But that’s not all! The farm store is also a cafe that always has a ridiculous amount of delicious baked treats for sale, coffee and tea available, and you can even get a super, super yummy sandwich for lunch or early supper, or, if you’re lucky enough to have forgotten your lunch at home and need something quick for work, you may be able to stop in at 7 in the morning and have a wrap made for you for later in the day! Which leads me to the next aspect of Nezinscot Farm – their customer service is downright good. Everyone who works there (which includes the entire family who owns the farm), is kind, courteous, and helpful. You really couldn’t ask for more.

The very last thing I love about this farm is the rest of the store that sells a variety of dry goods/not food items. With a focus on health, local, and organic, the range of items available for purchase is heartening for those of us who are looking for alternatives to Wal-Mart or even are bigger local grocery store chains. While I don’t mind going to Wal-Mart out of sheer desperation and I do enjoy our local, large grocery store, it’s nice to have an alternative and have a place that carries more specialty items (like herbals, homemade soap, and large bags of organic flours).

Whether you live in Maine or near Turner or not, you should check out their website (link above) just to see a family run farm and store done right, creatively, and diversely. And, if you’re in the area, go visit! You won’t be disappointed. And if you aren’t local, check out your own local farms – you never know what you might find!

Doing

This year hit me with a bit of a crisis. I had spent nearly five years earning a degree that I had suddenly thought to myself, “What if I never use this?” It’s a scary thought, in some ways, freeing in others. While I covet the chance to have my own classroom, to plan units, to guide students through one year of their teenage lives, I am also open to the idea that may not be my path, at least not yet or in the way I had initially thought.

What’s more, there’s grad school. I’m going. At some point. I just don’t know where or how or for what. I have a list saved in Evernote on my iPad listing all the possible programs I’d like to check out, ranging from straight up education to library science to creative writing (and everything in between, it feels). I just don’t know what will be right for me, because, as a friend at work pointed out, what you get your Masters’ in sort of determines what you do for, like, ever. That’s a bit of a heavy decision.

So, I haven’t quite known what to do with myself at the moment. I’ve been going after a goal nonstop for years now, and with that initial goal crossed off my list (graduating with a bachelors’ degree), I feel lost without something else to work towards. I needed, more desperately than I realized, I think, something to work on. And I think I’ve found it.

This weekend I’m attending a doula training course. A doula, in case you were wondering, is a labor support professional, a woman who helps laboring women have the best, most fulfilling birth possible, regardless of circumstances. She is an advocate, an advice giver, a go-between for the parents and caregivers, and, in many ways, a birth partner, helping to physically and emotionally support the laboring woman in the most amazing event of her life.

I could get into the what’s and why’s in my decision to pursue becoming a certified doula, but I don’t want to – it’s complicated and long-winded and I seriously doubt anyone wants to read my explanation. But I will say that I am utterly thrilled that I have given myself this opportunity. Maybe the most exciting thing about being an adult is that I can choose to do this. For the first time in a long time I feel like I’m making a really great decision for myself entirely on my own. I didn’t consult anyone – I just did it.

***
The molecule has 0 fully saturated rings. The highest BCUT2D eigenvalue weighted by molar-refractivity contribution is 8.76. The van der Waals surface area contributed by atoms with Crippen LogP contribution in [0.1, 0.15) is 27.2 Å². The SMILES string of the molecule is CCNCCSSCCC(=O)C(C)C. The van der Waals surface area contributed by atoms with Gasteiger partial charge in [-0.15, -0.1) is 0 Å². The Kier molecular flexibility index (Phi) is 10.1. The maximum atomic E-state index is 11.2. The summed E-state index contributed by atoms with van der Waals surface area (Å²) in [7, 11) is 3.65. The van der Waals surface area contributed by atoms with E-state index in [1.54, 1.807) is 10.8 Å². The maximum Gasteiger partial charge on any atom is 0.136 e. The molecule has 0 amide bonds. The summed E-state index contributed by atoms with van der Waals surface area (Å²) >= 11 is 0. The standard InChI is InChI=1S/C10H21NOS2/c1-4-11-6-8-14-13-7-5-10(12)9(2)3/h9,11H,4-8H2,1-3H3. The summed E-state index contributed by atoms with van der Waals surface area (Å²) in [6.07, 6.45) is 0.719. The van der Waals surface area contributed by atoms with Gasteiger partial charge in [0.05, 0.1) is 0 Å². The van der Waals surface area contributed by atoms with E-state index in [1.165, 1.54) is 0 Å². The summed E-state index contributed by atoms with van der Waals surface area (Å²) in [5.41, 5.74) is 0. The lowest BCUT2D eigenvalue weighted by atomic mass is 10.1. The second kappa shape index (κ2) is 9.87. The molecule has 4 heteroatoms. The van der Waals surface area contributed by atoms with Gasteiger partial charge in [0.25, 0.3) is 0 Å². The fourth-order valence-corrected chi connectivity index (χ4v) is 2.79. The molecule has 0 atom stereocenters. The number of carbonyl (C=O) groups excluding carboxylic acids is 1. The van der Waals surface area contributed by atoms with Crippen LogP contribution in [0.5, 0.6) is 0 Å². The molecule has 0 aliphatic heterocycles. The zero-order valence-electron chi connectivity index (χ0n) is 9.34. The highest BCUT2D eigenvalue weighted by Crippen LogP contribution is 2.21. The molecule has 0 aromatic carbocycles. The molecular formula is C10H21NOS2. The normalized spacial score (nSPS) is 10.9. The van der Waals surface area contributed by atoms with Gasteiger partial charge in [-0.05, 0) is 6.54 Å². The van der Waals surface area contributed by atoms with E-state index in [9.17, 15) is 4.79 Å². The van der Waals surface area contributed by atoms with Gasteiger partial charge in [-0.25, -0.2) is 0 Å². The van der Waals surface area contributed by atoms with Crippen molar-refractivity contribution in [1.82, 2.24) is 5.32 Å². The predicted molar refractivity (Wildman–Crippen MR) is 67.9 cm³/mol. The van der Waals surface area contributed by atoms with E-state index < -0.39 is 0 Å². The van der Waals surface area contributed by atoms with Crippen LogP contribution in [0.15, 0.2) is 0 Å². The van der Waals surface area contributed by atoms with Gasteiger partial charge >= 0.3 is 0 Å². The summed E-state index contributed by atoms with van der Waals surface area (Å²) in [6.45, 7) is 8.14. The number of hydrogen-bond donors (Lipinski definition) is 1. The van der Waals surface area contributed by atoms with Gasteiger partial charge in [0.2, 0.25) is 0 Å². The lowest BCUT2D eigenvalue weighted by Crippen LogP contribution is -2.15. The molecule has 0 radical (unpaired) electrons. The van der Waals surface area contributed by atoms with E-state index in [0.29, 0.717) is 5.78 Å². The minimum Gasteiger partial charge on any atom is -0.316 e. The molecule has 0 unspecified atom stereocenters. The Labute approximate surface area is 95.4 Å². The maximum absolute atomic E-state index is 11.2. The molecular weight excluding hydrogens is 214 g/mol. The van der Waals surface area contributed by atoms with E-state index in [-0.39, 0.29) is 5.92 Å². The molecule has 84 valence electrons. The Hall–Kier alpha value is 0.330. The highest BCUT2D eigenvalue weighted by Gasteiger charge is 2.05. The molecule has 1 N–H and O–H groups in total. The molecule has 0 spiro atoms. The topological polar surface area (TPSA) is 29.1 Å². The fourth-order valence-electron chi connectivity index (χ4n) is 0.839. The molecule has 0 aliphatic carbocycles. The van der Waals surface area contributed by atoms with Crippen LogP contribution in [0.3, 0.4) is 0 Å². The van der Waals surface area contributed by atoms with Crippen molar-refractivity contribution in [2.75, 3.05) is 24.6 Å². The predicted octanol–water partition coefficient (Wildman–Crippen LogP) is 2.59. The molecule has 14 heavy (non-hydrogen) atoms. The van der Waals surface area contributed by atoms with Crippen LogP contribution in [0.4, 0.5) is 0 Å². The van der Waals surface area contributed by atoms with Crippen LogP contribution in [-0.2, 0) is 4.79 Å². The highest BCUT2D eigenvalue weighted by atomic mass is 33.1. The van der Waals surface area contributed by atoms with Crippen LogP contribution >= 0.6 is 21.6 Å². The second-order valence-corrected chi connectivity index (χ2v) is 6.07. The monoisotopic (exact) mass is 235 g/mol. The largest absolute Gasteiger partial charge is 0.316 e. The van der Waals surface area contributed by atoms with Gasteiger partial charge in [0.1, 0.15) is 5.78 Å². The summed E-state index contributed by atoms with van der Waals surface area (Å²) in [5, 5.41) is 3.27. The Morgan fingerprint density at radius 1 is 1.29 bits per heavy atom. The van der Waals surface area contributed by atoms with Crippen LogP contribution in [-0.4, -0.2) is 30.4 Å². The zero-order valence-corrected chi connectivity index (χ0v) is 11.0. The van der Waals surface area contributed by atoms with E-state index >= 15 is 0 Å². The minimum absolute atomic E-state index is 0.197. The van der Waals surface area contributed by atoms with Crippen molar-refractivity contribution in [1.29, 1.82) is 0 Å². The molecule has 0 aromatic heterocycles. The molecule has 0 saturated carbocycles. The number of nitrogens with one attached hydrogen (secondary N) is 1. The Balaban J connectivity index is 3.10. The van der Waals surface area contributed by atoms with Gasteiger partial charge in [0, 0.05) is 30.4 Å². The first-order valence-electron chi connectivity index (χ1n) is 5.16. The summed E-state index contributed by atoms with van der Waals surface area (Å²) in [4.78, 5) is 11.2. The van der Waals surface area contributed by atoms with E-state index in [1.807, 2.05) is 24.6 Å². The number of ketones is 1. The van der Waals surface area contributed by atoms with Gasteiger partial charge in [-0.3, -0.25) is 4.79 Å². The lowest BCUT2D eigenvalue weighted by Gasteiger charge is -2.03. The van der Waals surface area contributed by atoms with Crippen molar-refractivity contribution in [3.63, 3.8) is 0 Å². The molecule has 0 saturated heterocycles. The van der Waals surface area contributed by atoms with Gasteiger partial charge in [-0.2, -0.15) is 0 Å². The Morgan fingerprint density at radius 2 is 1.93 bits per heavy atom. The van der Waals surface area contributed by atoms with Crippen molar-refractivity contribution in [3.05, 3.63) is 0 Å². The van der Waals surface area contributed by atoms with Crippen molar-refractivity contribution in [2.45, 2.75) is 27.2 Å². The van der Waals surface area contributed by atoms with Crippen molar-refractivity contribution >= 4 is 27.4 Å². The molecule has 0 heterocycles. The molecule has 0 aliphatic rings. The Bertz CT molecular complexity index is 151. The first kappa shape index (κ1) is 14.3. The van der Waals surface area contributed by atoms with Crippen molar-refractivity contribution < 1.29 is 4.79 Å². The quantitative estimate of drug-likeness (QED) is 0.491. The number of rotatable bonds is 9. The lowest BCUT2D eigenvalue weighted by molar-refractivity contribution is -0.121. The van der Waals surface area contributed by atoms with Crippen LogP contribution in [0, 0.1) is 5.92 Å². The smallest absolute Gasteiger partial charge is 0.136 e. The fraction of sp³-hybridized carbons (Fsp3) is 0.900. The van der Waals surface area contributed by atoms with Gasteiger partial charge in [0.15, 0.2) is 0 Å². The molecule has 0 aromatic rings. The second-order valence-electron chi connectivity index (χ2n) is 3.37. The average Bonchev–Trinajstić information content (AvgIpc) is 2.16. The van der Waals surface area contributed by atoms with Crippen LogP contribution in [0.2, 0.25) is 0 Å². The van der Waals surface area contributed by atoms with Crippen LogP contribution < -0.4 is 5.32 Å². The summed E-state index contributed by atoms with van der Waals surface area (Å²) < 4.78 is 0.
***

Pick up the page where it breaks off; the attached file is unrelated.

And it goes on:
This is, I think, the first step into creating a future of which I have dreamed.

Lemony (and Orangey) Fresh

I’m slowly starting to make the transition to all natural, mostly homemade cleaners (in addition to moving out other unnecessary toxins that my family is exposed to on a regular basis). While I love my super basic vinegar and water mixes and scouring my sinks and tub with Borax and baking soda (it’s so freaking cheap!!), one of the major things that I worry about is bacteria. I mean, I have a four year old, for pity’s sake – there is bacteria floating around everywhere! While I do have a bottle of Seventh Generation anti-bacterial surface cleaner (which is supposed to be safer than other brands), I was hoping to find something I could easily make myself and is cheaper than nearly $4 a bottle.

Here was the solution:

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The midwifery school/clinic in our area had posted this short little “recipe” on their blog and I couldn’t wait to delve in. The suggestion: Fill a jar with citrus peels (in my case, lemon and orange) and vinegar, let steep for two weeks, then clean away! Citrus, supposedly, has some antibacterial properties, as does vinegar, AND citrus is known to cut through grease and other nasty substances, so soaking the peels with the vinegar can make a powerful home cleaning remedy, and one that I’m happy to use.

So, why am I making these switches, slowly but surely? Because, one, it’s way, way more inexpensive to buy big ole boxes of Borax and baking soda and a giant jug of vinegar than it is to buy anything else, environmentally safe or not, and these cleaning supplies are toxin free. Kids these days are exposed to so much crap that I feel like it isn’t such a bad thing to bring all down a notch at home. I know I can’t control what E. breathes in the air each day or touches or is exposed to at preschool or other places, but at least at home I can rest at ease that what I clean our home and her toys with is safe.

Next step on my list of to dos: Find out how to safely dispose of the cleaners I will no longer be using but are still hanging around.